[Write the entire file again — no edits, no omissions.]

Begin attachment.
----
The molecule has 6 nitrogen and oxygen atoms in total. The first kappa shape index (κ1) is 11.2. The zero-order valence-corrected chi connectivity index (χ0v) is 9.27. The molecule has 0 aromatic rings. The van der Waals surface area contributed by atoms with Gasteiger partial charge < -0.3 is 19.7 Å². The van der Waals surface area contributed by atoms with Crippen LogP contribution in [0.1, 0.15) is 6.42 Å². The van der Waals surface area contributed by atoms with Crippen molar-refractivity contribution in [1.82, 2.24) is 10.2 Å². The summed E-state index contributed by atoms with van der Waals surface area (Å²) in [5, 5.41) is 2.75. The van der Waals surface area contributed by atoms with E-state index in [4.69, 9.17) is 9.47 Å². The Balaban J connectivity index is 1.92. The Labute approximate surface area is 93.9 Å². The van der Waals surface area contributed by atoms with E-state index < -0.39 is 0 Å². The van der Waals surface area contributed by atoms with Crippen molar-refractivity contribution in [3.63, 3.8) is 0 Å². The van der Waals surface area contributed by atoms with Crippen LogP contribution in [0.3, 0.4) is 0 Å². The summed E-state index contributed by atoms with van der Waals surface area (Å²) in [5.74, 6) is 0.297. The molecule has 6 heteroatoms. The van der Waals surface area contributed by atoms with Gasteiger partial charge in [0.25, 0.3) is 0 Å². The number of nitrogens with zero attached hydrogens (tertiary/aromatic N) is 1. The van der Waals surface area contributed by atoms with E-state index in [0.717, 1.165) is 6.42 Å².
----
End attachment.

The molecule has 6 nitrogen and oxygen atoms in total. The first kappa shape index (κ1) is 11.2. The zero-order valence-corrected chi connectivity index (χ0v) is 9.27. The molecule has 0 aromatic rings. The van der Waals surface area contributed by atoms with Gasteiger partial charge < -0.3 is 19.7 Å². The van der Waals surface area contributed by atoms with Crippen LogP contribution in [0.1, 0.15) is 6.42 Å². The van der Waals surface area contributed by atoms with Crippen molar-refractivity contribution in [1.82, 2.24) is 10.2 Å². The summed E-state index contributed by atoms with van der Waals surface area (Å²) in [5, 5.41) is 2.75. The van der Waals surface area contributed by atoms with E-state index in [4.69, 9.17) is 9.47 Å². The Balaban J connectivity index is 1.92. The Labute approximate surface area is 93.9 Å². The van der Waals surface area contributed by atoms with E-state index < -0.39 is 0 Å². The van der Waals surface area contributed by atoms with Crippen molar-refractivity contribution in [3.63, 3.8) is 0 Å². The van der Waals surface area contributed by atoms with Crippen LogP contribution in [0.3, 0.4) is 0 Å². The summed E-state index contributed by atoms with van der Waals surface area (Å²) in [5.74, 6) is 0.297. The molecule has 6 heteroatoms. The van der Waals surface area contributed by atoms with Gasteiger partial charge in [0.25, 0.3) is 0 Å². The number of nitrogens with zero attached hydrogens (tertiary/aromatic N) is 1. The van der Waals surface area contributed by atoms with E-state index in [0.717, 1.165) is 6.42 Å².